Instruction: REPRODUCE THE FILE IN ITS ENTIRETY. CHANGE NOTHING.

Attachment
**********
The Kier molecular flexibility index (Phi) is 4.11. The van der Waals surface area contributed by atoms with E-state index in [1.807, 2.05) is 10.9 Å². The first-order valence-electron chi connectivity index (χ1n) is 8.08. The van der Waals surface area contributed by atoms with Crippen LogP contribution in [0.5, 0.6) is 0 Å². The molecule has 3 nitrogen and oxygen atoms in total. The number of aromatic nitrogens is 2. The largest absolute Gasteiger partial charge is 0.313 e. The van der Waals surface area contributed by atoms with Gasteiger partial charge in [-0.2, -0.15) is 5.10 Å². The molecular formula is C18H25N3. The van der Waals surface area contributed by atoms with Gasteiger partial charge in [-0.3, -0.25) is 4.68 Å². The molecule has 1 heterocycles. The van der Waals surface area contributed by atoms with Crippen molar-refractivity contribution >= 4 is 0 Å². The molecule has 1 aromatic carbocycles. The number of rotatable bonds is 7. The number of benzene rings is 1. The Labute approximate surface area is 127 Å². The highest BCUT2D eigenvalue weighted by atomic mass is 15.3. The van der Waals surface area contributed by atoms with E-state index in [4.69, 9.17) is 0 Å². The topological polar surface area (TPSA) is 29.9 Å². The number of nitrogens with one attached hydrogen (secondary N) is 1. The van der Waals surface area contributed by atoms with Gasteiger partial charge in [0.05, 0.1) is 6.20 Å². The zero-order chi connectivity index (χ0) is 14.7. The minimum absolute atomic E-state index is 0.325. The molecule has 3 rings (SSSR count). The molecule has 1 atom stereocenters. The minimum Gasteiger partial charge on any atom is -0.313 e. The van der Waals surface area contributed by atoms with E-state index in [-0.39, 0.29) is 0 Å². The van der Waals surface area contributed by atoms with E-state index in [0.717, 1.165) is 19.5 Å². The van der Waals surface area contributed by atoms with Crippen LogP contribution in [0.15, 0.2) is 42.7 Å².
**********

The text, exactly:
The Kier molecular flexibility index (Phi) is 4.11. The van der Waals surface area contributed by atoms with E-state index in [1.807, 2.05) is 10.9 Å². The first-order valence-electron chi connectivity index (χ1n) is 8.08. The van der Waals surface area contributed by atoms with Crippen LogP contribution in [0.5, 0.6) is 0 Å². The molecule has 3 nitrogen and oxygen atoms in total. The number of aromatic nitrogens is 2. The largest absolute Gasteiger partial charge is 0.313 e. The van der Waals surface area contributed by atoms with Gasteiger partial charge in [-0.2, -0.15) is 5.10 Å². The molecular formula is C18H25N3. The van der Waals surface area contributed by atoms with Gasteiger partial charge in [-0.3, -0.25) is 4.68 Å². The molecule has 1 heterocycles. The van der Waals surface area contributed by atoms with Crippen molar-refractivity contribution >= 4 is 0 Å². The molecule has 1 aromatic carbocycles. The number of rotatable bonds is 7. The number of benzene rings is 1. The Labute approximate surface area is 127 Å². The highest BCUT2D eigenvalue weighted by atomic mass is 15.3. The van der Waals surface area contributed by atoms with E-state index in [4.69, 9.17) is 0 Å². The topological polar surface area (TPSA) is 29.9 Å². The number of nitrogens with one attached hydrogen (secondary N) is 1. The van der Waals surface area contributed by atoms with Gasteiger partial charge in [0.05, 0.1) is 6.20 Å². The zero-order chi connectivity index (χ0) is 14.7. The minimum absolute atomic E-state index is 0.325. The molecule has 3 rings (SSSR count). The molecule has 1 atom stereocenters. The minimum Gasteiger partial charge on any atom is -0.313 e. The van der Waals surface area contributed by atoms with E-state index in [-0.39, 0.29) is 0 Å². The van der Waals surface area contributed by atoms with E-state index in [0.717, 1.165) is 19.5 Å². The van der Waals surface area contributed by atoms with Crippen LogP contribution in [0.15, 0.2) is 42.7 Å².